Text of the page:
Veteran suicide is an acute problem


Selena Cotte

By Opinions Editor

Only about one-third of all calls made to the Veteran’s Affairs suicide hotline in New York City are answered, according to Greg Hughes—the former crisis line director—in an email sent to the call center, which was reported Sept. 26 by the Associated Press.

The rest of the calls go to voicemail, and suicidal veterans on the line get no help with their mental health problems.

Approximately 22 U.S. veterans die by suicide every day, according to the VA. Those who served in the military often struggle with post-traumatic stress disorder, major depression and, sometimes, physical injuries or disabilities that cause extra stress. All these factors make suicidal tendencies more likely to occur in a veteran than a civilian, but mental illness should be taken seriously in regard to all individuals.

Crisis line workers often leave work early or choose not to answer the phones because there are no repercussions for doing so, according to the email. Sometimes workers even answer just one phone call a day. Such negligence is irresponsible and devastating. ER doctors are not allowed to turn away patients for such petty reasons, so why would suicide hotline workers be allowed to?

The VA responded by saying it is going to add a new call center in Atlanta to supplement its New York City location and improve training for call operators to increase sensitivity and overall preparation for the sometimes-draining job. The new center will also allow for more calls to be answered.

This is not the first time the VA has neglected veterans. Scandals plague the VA’s history, from understocked hospitals to long wait lists for healthcare. If the U.S. wants to invest the amount of money it does in military spending, it must also take care of those who served their country once they return home. The VA has done better in recent years, and its call to action in light of this situation was the right move, but the fact that it happened in the first place is disappointing.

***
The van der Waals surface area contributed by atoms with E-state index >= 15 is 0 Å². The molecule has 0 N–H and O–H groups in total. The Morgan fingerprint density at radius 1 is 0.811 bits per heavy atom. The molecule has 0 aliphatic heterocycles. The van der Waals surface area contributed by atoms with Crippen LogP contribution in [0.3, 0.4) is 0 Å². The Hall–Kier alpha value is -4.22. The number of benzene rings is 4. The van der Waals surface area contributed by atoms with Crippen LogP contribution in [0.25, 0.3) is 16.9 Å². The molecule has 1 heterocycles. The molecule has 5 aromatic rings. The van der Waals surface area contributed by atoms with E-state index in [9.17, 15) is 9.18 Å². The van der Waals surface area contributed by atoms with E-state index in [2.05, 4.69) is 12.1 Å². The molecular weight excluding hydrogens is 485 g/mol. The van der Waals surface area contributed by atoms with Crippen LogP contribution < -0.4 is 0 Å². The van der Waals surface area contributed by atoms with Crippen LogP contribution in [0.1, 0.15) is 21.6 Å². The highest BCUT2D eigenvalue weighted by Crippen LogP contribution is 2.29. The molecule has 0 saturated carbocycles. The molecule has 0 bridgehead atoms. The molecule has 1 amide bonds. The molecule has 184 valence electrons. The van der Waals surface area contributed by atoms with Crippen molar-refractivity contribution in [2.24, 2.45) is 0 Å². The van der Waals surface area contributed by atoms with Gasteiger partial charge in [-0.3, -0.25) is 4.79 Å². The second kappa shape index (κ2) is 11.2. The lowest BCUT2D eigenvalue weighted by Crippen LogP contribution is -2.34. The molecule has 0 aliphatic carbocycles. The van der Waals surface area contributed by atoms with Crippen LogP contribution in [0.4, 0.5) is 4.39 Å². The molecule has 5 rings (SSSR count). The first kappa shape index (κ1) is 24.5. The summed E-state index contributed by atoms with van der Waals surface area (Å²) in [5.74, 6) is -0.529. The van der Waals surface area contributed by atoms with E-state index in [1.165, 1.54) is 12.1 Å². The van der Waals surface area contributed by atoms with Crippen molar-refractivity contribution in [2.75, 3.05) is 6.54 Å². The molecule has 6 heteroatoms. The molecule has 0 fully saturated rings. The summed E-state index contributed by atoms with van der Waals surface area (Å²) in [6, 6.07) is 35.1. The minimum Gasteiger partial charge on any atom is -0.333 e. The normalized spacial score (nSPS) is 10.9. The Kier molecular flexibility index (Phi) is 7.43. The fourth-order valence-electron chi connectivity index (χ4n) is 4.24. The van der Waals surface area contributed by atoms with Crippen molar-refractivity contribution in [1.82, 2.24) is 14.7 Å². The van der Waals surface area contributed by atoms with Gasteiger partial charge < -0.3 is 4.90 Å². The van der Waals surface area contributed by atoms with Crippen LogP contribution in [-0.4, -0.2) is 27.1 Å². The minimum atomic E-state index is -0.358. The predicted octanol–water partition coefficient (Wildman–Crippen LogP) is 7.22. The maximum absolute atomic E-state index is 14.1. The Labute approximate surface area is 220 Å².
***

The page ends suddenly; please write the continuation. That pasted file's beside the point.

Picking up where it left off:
There are also bills in Congress and the Senate that would make it illegal not to respond in a timely manner to suicidal veterans who contact the hotline. Even if they are not passed, it is important that all emergency hotline services that advertise themselves as options for people who fear for their lives  be manned 24 hours a day. To do otherwise would be to neglect the very people they promised to help.

When veterans or anyone feels suicidal and decides to reach out for help, it should be considered an emergency. Some states have involuntary commitment laws that can force people to be hospitalized for suicidal thoughts or tendencies, which shows how serious of an issue it is. Six out of the 20 veterans that die by suicide every day attempted to reach out for some kind of help; that help has to be there when they need it.

The quick response is encouraging, but not sufficient. Going forward, suicide hotline workers should answer calls for help whenever they occur, or face the consequences that come with not listening when they should have. This is not a case of lazy people just not doing their jobs; it is a literal matter of life and death, and the blood is on their hands.